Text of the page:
An alternative approach explored by researchers is to add features around the resonator that effectively reflect a portion of the radiated elastic energy back to the resonator. Such acoustic reflectors could simply be trenches etched into the substrate [104,105] or phononic crystal structures that are tuned to block a narrow band centered around the frequency trapped in the resonant cavity [106,107]. Phononic crystals can also be embedded in the design of the suspension tether [108,109].

5.3. Material Losses

Both viscous and anchor losses share the same characteristic in that the resonator elastic energy leaves the resonator for both mechanisms. In contrast there are a variety of mechanisms through which the elastic energy irreversibly turns into heat within the body of the resonator; hence categorized as material losses. The most fundamental and general approach to understanding such losses is through a quantum mechanical view. In quantum mechanical terms, the quanta of vibration energy are called phonons. Based on this definition, the elastic energy stored in a resonator is carried by phonons (elastic phonons). Similarly, heat energy, which is basically the random vibrations of particles, is embodied by phonons as well (thermal phonons). With this brief introduction, it can be envisioned that elastic phonons interact with other quantum mechanical particles inside the resonators including thermal phonons and electrons through a scattering process [110]. The end result of such intercalations is transformation of elastic energy to heat within the resonant body. The loss associated with the phonon-electron interaction is understandably not significant in dielectric and lightly-doped semiconducting material which are commonly used as the bulk of the micromachined resonant body.
In all resonators, depending on the relative values of the mean phonon scattering time ( τ s ), elastic vibration period ( τ v ), and the thermal transport time constant ( τ th ) a certain phonon-phonon interaction process could become dominant [111]. In flexural resonance modes of beams when τv τ th (i.e., the average time it takes for phonons to transport between the local hot and cold spots is equal to the vibration period), elastic phonons efficiently interact with thermal phonons through a diffusion process. This process is classically described as thermoelastic damping (TED) [112]. TED in bulk mode resonators is insignificant and is practically absent in shear mode devices. A great body of effort exists on analytical and numerical modeling of TED [112,113,114,115,116]. Researchers have also attempted to reduce the effect of TED by engineering τ th to be as far from τ v as possible [117,118].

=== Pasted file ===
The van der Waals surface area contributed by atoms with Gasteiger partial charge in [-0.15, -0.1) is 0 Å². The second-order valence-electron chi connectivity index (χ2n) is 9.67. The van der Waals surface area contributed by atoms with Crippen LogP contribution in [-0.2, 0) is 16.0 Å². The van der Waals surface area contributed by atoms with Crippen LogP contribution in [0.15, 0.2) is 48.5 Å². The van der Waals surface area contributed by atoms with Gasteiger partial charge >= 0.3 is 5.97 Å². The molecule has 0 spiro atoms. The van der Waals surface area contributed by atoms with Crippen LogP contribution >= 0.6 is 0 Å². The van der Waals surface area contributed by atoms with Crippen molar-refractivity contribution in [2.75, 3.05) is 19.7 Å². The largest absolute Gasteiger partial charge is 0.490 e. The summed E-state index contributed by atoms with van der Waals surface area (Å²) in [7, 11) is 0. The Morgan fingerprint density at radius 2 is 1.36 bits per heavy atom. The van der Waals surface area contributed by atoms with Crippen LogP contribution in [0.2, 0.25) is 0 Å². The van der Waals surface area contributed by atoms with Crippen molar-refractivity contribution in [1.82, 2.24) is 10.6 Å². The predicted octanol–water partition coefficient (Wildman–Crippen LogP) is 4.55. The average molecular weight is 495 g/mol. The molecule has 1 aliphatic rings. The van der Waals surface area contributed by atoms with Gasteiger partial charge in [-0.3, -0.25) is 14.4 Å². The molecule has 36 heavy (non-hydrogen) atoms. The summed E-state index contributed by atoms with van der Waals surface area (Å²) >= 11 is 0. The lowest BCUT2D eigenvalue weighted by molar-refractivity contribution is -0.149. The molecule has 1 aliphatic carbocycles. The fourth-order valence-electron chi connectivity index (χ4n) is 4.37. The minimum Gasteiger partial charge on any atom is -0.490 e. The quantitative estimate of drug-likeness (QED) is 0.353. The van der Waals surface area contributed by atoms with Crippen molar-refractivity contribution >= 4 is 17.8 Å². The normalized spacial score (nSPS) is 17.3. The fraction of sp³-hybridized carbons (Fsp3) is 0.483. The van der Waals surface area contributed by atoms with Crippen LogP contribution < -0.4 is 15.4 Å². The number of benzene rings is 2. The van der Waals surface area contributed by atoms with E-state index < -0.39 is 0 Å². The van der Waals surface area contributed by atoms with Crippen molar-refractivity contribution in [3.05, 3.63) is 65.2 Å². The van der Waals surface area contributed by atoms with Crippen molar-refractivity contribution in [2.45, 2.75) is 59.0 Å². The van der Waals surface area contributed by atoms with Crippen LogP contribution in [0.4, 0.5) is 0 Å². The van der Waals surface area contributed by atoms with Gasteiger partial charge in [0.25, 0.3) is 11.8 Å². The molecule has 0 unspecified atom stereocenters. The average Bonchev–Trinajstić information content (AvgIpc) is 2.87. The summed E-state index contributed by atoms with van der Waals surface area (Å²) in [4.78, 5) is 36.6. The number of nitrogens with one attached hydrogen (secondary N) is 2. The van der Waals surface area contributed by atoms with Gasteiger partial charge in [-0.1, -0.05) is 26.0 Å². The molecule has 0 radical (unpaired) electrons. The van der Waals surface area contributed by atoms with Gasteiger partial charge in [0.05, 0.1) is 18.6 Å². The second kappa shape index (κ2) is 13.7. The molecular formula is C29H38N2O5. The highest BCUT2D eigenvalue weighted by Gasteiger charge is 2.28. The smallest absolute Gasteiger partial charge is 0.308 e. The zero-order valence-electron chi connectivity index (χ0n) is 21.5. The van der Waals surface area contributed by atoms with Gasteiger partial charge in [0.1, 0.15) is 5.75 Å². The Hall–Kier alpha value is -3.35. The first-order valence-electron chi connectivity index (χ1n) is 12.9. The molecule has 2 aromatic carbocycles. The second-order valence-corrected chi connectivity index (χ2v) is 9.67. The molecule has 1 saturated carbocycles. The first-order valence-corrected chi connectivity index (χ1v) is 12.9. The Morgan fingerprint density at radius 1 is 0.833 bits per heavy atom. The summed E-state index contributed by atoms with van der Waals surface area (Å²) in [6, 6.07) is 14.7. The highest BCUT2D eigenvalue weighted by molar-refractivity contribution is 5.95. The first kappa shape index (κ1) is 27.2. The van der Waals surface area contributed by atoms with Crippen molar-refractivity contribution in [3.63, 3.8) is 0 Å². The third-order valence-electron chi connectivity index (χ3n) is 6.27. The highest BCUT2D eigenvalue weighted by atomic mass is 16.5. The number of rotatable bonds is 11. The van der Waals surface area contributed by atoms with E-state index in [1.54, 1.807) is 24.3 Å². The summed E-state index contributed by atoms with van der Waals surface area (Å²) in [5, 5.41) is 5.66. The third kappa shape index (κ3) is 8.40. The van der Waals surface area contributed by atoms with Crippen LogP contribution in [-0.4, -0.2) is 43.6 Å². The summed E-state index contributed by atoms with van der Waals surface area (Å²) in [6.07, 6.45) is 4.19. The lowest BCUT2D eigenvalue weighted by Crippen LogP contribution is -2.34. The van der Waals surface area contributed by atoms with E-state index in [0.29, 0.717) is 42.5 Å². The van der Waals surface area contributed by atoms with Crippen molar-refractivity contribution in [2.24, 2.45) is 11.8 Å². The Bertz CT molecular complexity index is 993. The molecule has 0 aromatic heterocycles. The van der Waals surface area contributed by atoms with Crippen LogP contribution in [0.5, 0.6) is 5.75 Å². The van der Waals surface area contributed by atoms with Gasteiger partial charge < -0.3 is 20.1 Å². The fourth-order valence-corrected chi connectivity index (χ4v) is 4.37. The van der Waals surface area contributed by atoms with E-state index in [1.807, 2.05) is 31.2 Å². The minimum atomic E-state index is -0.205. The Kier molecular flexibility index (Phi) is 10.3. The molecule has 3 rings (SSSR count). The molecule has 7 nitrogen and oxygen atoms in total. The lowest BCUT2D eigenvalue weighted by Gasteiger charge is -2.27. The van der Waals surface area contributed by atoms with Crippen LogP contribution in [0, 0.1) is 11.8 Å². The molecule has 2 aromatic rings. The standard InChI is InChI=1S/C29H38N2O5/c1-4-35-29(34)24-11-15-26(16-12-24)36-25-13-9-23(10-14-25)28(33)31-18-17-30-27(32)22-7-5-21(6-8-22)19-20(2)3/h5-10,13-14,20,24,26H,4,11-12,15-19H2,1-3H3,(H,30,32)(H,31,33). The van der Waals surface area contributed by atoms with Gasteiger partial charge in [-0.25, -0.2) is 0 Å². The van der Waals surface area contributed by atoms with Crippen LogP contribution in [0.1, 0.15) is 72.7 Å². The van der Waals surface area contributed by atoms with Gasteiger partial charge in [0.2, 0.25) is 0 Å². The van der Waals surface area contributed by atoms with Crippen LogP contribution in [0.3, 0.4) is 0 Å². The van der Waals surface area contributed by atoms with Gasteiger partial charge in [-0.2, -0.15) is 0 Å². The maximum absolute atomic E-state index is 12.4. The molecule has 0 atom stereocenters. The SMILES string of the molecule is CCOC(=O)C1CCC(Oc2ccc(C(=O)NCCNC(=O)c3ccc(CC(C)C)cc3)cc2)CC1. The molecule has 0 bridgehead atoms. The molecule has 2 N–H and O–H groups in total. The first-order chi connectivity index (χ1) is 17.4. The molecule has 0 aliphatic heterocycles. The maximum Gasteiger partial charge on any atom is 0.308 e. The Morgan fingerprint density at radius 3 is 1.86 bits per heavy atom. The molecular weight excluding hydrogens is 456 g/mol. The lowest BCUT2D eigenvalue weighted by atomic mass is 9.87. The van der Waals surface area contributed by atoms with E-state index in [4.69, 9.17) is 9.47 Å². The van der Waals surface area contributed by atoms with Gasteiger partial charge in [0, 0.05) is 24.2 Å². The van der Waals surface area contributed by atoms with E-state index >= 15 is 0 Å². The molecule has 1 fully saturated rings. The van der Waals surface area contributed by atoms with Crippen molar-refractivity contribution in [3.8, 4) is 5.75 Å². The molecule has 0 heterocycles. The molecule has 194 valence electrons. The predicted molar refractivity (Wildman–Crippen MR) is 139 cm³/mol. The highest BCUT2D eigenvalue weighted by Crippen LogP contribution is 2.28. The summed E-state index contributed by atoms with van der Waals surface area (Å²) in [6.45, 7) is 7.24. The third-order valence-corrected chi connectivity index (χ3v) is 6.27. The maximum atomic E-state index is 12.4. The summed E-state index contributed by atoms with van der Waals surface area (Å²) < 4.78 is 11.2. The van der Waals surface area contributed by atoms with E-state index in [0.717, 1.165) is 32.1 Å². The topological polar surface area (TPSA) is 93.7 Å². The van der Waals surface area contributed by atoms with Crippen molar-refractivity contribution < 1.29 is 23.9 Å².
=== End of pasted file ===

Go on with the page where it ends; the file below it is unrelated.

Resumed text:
Apart from TED, in all resonators the periodic change of atomic spatial arrangement will disturb the equilibrium phonon distribution and as long as τ s < τ v it results in a redistribution of phonons through phonon-phonon scattering. This process is known as Akheiser loss and sets a fundamental limit on the quality factor that could be achieved in a resonator depending on the material chosen for the resonator [110]. This loss is proportional to vibration frequency and becomes more significant at high frequencies ( f > 100   MHz for most relevant acoustic material). It should be noted that Akheiser loss is no longer effective for τ s > τ v (very high frequencies) and the limit of quality factor could be relaxed at such frequencies [119]. This new regime of high frequency loss was first described by Landau and Rumer and the onset of this loss process (i.e., τ s = τ v ) could greatly vary between different materials (Figure 14).

5.4. Other Damping Sources

There are several other pathways for the elastic energy to turn into heat including (but not limited to): ohmic losses due to electrical currents passing through resistive paths, dielectric losses [120] due to established electric fields across dielectric films, and surface losses [121] due to non-idealities associated with surface roughness and contaminations and electromagnetic radiation losses due to variation of electric fields. Ohmic and dielectric losses are relatively straight forward to predict and manage, however, the physics of surface losses are rather complicated. Regardless of such complexities it is been practically shown that the surface losses could be minimized through vacuum annealing and avoiding large surface to volume ratios [122].